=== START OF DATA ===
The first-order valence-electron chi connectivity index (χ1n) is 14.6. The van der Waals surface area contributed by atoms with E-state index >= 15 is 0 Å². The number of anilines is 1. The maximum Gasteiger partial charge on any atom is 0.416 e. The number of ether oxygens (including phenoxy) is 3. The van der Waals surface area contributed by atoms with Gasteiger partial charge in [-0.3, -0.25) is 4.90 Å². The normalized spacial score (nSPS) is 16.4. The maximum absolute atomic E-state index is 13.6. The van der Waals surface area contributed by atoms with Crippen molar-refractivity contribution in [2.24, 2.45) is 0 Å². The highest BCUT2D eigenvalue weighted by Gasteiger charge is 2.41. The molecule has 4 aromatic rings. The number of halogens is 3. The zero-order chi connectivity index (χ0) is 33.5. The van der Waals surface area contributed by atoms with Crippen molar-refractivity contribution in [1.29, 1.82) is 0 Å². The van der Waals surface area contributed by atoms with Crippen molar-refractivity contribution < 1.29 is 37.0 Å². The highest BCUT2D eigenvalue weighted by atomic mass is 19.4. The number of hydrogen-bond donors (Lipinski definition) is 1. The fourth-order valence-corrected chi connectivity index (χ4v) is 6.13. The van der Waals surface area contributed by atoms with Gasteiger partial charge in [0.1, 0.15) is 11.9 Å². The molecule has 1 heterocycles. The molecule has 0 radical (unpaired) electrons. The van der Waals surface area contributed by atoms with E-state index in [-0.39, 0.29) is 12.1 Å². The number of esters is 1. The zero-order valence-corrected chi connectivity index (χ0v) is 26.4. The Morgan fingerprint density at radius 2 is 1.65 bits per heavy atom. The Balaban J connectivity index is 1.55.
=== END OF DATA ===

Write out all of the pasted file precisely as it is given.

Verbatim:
The first-order valence-electron chi connectivity index (χ1n) is 14.6. The van der Waals surface area contributed by atoms with E-state index >= 15 is 0 Å². The number of anilines is 1. The maximum Gasteiger partial charge on any atom is 0.416 e. The number of ether oxygens (including phenoxy) is 3. The van der Waals surface area contributed by atoms with Gasteiger partial charge in [-0.3, -0.25) is 4.90 Å². The normalized spacial score (nSPS) is 16.4. The maximum absolute atomic E-state index is 13.6. The van der Waals surface area contributed by atoms with Crippen molar-refractivity contribution in [2.24, 2.45) is 0 Å². The highest BCUT2D eigenvalue weighted by Gasteiger charge is 2.41. The molecule has 4 aromatic rings. The number of halogens is 3. The zero-order chi connectivity index (χ0) is 33.5. The van der Waals surface area contributed by atoms with Crippen molar-refractivity contribution in [1.29, 1.82) is 0 Å². The van der Waals surface area contributed by atoms with Crippen molar-refractivity contribution < 1.29 is 37.0 Å². The highest BCUT2D eigenvalue weighted by atomic mass is 19.4. The number of hydrogen-bond donors (Lipinski definition) is 1. The fourth-order valence-corrected chi connectivity index (χ4v) is 6.13. The van der Waals surface area contributed by atoms with Gasteiger partial charge in [0.1, 0.15) is 11.9 Å². The molecule has 1 heterocycles. The molecule has 0 radical (unpaired) electrons. The van der Waals surface area contributed by atoms with E-state index in [-0.39, 0.29) is 12.1 Å². The number of esters is 1. The zero-order valence-corrected chi connectivity index (χ0v) is 26.4. The Morgan fingerprint density at radius 2 is 1.65 bits per heavy atom. The Balaban J connectivity index is 1.55.